Hoping to achieve the ubiquitous popularity the Lance Armstrong Foundation Livestrong bracelet did, the Christopher Reeve Foundation has launched a campaign to promote its Superman Tag, a dog tag-like item with the Superman S that can be worn on a necklace, on a key chain or on clothing. The campaign, which will include print, online, PSAs, cinema ads, blogger outreach and a MySpace page, intends to leverage the upcoming Superman Returns movie to build additional awareness of the tags which will carry the tagline, "Go Forward." Proceeds from the sale of the tags will go to the Christopher Reeve Paralysis Foundation.
Warner Brothers has allowed the campaign to use the S symbol royalty free for the duration of the campiagn which will run until February 2008.Euro RSCG 4D created the campaign and is urging sites to donate ad space for the campaign. HealthOrbit and Prevention have. Adrants will be donating space as well. If you are so inclined, ad banners are available on the SupermanTag site.
Jake Levine, who's from Cherryfield Maine, a place we've actually been to believe it or not and where a great uncle of ours once owned a big company there called Stewart's Blueberries, was selected by Snickers to become the an ambassador for the candy company and Burton. It's an effort by Snickers to smartly reach an audience immune to traditional media. Called The Rover, Jake will traverse the country for a year leading every sk8ter boi's dream; an all expenses paid position as board sports ambassador, hanging with riders and boarders, attending events and drooling over Gretchen Bleiler. Oh, and he'll be blogging the whole thing too. Unsupervised and Unedited we're told. They're will also be podcasts. And, in a bonus, mud wresting appears to be part of the deal too. There's more campaign info here.
Shannon Stephaniuk of Toronto-based Glossy got to be queen for a day when she met up with the man in the strange mask who was in town shooting his latest commercial with the famed Perlorian Brothers. She had some time to hang with the King and get a few pictures. Since the King was dumped by Brooke Burke, maybe he's moving in on Shannon now. She is pretty cute after all.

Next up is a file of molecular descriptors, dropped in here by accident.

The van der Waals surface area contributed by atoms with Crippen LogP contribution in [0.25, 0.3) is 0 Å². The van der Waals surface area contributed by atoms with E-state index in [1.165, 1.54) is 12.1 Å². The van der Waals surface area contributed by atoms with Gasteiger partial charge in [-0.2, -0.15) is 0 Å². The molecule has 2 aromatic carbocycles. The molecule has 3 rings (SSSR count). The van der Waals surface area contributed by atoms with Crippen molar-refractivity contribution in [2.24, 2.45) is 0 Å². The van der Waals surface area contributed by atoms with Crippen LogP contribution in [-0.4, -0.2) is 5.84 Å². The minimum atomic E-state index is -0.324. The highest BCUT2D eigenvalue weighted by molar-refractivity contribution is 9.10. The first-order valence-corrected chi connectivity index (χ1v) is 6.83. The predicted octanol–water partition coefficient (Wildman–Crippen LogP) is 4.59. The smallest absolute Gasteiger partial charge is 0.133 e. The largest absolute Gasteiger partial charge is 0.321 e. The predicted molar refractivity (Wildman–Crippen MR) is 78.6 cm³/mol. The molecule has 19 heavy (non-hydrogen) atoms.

New mobile service provider Helio, with help from StreetVirus and Alt Terrain, has launched an influencer marketing campaign consisting of in-venue pop up stores, a print magazine, a blog and sponsorship of local artists. The in-venue stores include a mini-lounge and employees are given Helio phones. Each store receives free ad space in the Helio magazine and become an exclusive retailer of the devices.
The artists sponsorship provides artists with hard-to-come by public mural space to showcase their work, financial support for their gallery shows, exposure in the Helio blog and the print magazine that is nationally distributed, and artists are provided a Helio phone of their choice. For a new company without a lot of money and one whose services appeal to the social networking needs of tweens, teens and twenty-somethings, Helio has headed in the right direction with this influencer marketing approach. You can see some of the artist's work here.
As part of promoting the Austin City Limits Music Festival, Project D.U., an AT&T blogger-powered portal and branded RSS reader, is hosting a blogging contest that awards the winner a free press pass and pass for a guest to the three day event. Held in an area where WiFi is not available, AT&T will provide service, finally lending, perhaps, some truth to those Blogging Delivered outdoor boards that ran a while ago. Any music blogger that isn't already part of the Project D.U. network of bloggers can submit writing samples to be considered here.